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Affluent Baby Boomers the ‘Sweet Spot’ in 50+ Housing Market

With today’s steep recession undermining many previous assumptions about the active adult housing market, John McKeown, president of Conemarra Partners in New York, N.Y., told attendees at NAHB’s Building for Boomers and Beyond 50+ Housing Symposium in Philadelphia on April 27-29 that there is a fast-emerging “sweet spot” in the market for those who focus on the most affluent members of the baby boom generation.

McKeown proposed a new model for developing active adult housing that shifts toward more urban environments and traditional new town development, is smaller in size and is part of a larger community.

The homes should be priced in the $400,000 to $500,000 range, he suggested, and targeted to “prime movers” with more than $100,000 in annual income and at least $400,000 in net worth — encompassing roughly one-quarter of the nation’s 46 million baby boomers.

Initial efforts should focus on today’s 52- to 62-year-old “zoomers,” whose ranks are 24 million strong, he indicated. “These are the trend setters,” he said, who represent “your key branding opportunity” and who will influence the direction taken by the 22 million 44- to 51-year-olds who constitute the second wave of boomers.

Using research indicating that 69% of the older boomers and 71% of the younger boomers will probably buy another home, high-net-worth boomers are projected to purchase 7.7 million homes through 2020, he said, and of that amount, potential demand for active-adult retirement communities boils down to 1.9 million units.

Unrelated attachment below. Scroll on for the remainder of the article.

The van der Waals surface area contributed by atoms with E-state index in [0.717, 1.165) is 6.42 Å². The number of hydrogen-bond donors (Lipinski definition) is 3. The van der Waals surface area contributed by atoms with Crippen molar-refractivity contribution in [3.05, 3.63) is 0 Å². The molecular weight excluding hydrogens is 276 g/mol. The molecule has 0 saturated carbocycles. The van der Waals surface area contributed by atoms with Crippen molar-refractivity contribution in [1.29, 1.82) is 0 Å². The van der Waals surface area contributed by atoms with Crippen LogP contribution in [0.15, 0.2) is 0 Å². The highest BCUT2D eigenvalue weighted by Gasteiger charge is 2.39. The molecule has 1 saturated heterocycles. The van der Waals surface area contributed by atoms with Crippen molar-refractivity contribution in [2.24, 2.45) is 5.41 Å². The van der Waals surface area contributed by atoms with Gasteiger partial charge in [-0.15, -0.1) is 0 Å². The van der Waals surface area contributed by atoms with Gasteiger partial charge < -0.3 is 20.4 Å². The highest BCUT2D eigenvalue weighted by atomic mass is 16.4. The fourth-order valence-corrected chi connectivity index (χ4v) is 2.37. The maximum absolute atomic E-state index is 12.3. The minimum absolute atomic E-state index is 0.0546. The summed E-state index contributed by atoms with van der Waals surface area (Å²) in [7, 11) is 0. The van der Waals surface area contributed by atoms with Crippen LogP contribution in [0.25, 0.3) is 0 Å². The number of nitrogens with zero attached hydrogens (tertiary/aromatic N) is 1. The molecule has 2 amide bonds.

The “inflection point” when demand is expected to reach a peak, he said, will be 2012 to 2015, when two million boomers a year reach the traditional retirement age of 65. And under current projections, it looks like potential demand for active-adult housing will begin running higher than supply to a significant extent, with an estimated cumulative shortage of 350,000 units by 2020.

Boomers Reinvent Themselves Again

Builders attending the NAHB symposium were still puzzling over the repercussions of the vast amounts of wealth that have been drained out of baby boomer households by declines in retirement funds and home equity, but McKeown indicated that the displacements now occurring in the U.S. economy aren’t an entirely bad thing for more affluent boomers.

Baby boomers “are predisposed to favor lifestyle and amenities over housing affordability,” he said, “and they are about to reinvent themselves again.” The downturn has provided a catalyst that has got them thinking “about what the next stage of their life will be.”

Formerly a top executive for major book publishers, McKeown said he has seen many of his friends in New York in journalism and other businesses losing jobs and now having to decide what to do next.

“Active adult can now become a platform,” he said. “They are more flexible about where they want to live, and they are looking for a more urbanized experience; they want engagement.” Only 11% of baby boomers suffer health problems that restrict them from pursuing an active lifestyle, he said, and they command roughly two-thirds of the nation’s household wealth.